As qualification events for the 2024 Paris Games approach, Bach earlier encouraged a proposal at the Olympic Summit to allow Russian and Belarusian athletes to compete as neutrals at Olympic Council of Asia qualifying events. In response, Ukraine President Volodymyr Zelenskyy told Bach in a phone call of his disappointment. European Union lawmakers condemned the IOC’s decision and Bach in response seemed more defiant than ever, saying, “history will show who is doing more for peace.”
Zelenskyy has been outspoken on the IOC movement toward allowing athletes to compete, saying “a white or any neutral flag is impossible for Russian athletes. All their flags are stained in blood.” Paris Mayor Anne Hidalgo, who has visited Kyiv, has said Russian and Belarusian athletes should be barred from the Olympics in her city.
In the days before the IOC executive board started its meetings, Ukrainian boxer Maksym Galinichev, a silver medalist at the 2018 Summer Youth Olympic Games, was killed while reportedly serving for Ukraine’s 25th Sycheslav Airborne Brigade in the Luhansk region. It was reported that Galinichev had been fighting in the war since May 2022 and refused to take part in the European Boxing Confederation Men’s European Boxing Championships to focus on helping his country in battle. The news about Galinichev was still sinking in at the same time that Alexandra Xanthaki, the UN special rapporteur for cultural rights who is advising the IOC on the Russia issue, said on an IOC-hosted call that only Russians directly implicated in crimes against humanity or propaganda for war should be barred from international sport, provoking outrage in Ukraine and beyond.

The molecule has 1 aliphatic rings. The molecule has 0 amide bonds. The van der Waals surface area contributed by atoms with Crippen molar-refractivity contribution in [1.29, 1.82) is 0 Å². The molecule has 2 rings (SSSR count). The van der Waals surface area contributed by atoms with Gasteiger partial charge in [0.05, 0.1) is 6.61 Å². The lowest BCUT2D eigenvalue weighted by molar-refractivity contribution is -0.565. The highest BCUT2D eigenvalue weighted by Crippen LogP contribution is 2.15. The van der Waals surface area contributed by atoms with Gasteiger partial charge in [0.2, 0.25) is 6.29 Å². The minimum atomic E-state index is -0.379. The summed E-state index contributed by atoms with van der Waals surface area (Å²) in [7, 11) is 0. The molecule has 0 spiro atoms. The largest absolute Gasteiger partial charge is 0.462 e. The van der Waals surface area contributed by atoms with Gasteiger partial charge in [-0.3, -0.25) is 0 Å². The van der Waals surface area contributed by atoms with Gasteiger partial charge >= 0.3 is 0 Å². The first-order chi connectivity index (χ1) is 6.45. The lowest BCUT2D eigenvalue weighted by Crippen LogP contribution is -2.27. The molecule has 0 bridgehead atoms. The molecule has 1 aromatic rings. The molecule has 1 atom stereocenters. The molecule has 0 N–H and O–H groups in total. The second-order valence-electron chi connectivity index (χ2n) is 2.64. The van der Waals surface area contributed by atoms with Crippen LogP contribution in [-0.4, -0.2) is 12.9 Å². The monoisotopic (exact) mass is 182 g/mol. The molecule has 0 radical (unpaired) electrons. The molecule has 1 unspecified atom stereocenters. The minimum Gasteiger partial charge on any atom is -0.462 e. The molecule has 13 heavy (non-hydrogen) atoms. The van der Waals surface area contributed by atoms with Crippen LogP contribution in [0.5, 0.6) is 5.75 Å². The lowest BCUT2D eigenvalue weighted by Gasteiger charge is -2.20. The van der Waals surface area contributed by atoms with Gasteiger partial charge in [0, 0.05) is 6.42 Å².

Even before the Ukraine invasion and resulting sanctions, Russian athletes have not competed under their country’s name at any Olympics since the 2016 Rio de Janeiro Games because of the fallout from a prolonged doping saga.
The IOC previously said it wanted to keep out athletes deemed to be “actively supporting the war,” with a final decision lying with the international federations running individual sports, but it had given few details of how that would work. Fencing and judo have both allowed Russians and Belarusians to resume competing, though neither country has done so. More than 300 fencers, including nine medalists from the last Olympics in Tokyo, signed an open letter published Tuesday urging the sport’s governing body and IOC not to allow Russian fencers to compete while the war in Ukraine continues, saying “the (International Fencing Federation) is not fulfilling its duty of care for athletes, especially for Ukrainians. Your insufficient leadership in completely banning Russia and Belarus is being called out by athletes and civil society across the globe.”
Track and field kept its ban in place for the “foreseeable future” on Thursday while ice hockey has barred Russia and Belarus from the 2024 world championships citing security concerns. The International Boxing Association has allowed not only athletes from Russian and Belarus to compete but at the recently-completed world championships, athletes were allowed to represent their countries while flags and anthems were displayed and used. The IBA, however, is on the IOC’s naughty list for years’ worth of transgressions.